Mic drop: Logitech buys Blue Microphones for $117m in cash

31 Jul 2018370 Views

Image: 3D Brained/Shutterstock

Logitech wants to be a big noise in podcasting.

Consumer electronics giant Logitech is acquiring hardware company Blue Microphones for $117m in cash.

The move will be a big boost for Logitech’s audio hardware business.

‘The end result is fulfilling our ultimate purpose: helping as many of our users find and amplify their voice as we can’

Blue Microphones is the hardware company behind popular podcasting USB condenser microphones such as Yeti and Snowball, and the acquisition will give Logitech an edge in a rapidly growing creative space.

Step up to the mic, Logitech

Founded 36 years ago, Logitech is a Swiss-headquartered electronics giant with a massive global reach. Its name is derived from the French word for software, logiciel.

Last year, it signalled its move into exciting new markets, beginning with the acquisition of Astro Gaming, a maker of headsets for gamers, for $85m in cash.

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Blue was established in California in 1995 by an American session musician, Skipper Wise, and Latvian recording engineer Mārtiņš Saulespurēns. It designs and produced microphones, headphones, signal processors and recording tools for musicians and audio professionals.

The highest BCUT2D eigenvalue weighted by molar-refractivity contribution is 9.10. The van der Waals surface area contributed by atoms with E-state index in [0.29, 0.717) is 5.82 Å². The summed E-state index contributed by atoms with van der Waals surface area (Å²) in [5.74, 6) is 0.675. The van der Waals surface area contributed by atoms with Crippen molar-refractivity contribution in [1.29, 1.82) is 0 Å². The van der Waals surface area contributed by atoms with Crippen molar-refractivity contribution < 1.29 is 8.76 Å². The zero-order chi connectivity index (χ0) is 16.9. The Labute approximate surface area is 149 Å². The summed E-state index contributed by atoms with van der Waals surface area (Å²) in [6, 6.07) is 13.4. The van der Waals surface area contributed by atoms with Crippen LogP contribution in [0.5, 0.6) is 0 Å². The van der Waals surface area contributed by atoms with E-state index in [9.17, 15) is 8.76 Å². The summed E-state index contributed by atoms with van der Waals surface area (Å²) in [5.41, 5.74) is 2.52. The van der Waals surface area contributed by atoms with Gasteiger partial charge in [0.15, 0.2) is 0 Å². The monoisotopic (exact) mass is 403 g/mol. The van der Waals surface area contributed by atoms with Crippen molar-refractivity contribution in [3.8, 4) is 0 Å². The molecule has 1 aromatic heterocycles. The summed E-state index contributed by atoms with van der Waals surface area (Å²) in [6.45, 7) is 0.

“Logitech’s acquisition of Blue Microphones will accelerate our entry into a growing market, and offers another way for us to help bring people’s passions (from music to blogging) to life,” said Logitech CEO Bracken Darrell.

“Joining with Blue is an adjacent opportunity for us; a new way to grow with additional synergies related to our existing gaming, PC webcam and audio categories. It’s exciting!”

Blue CEO John Maier said the company has a lot in common with Logitech, and that it will keep creating cool stuff for professional musicians, gamers, podcasters, YouTubers and streamers.

“With Logitech’s vast resources and incredible reach, Blue will be on a much bigger stage from the beginning.

“The end result is fulfilling our ultimate purpose: helping as many of our users find and amplify their voice as we can.”

John Kennedy is a journalist who served as editor of Silicon Republic for 17 years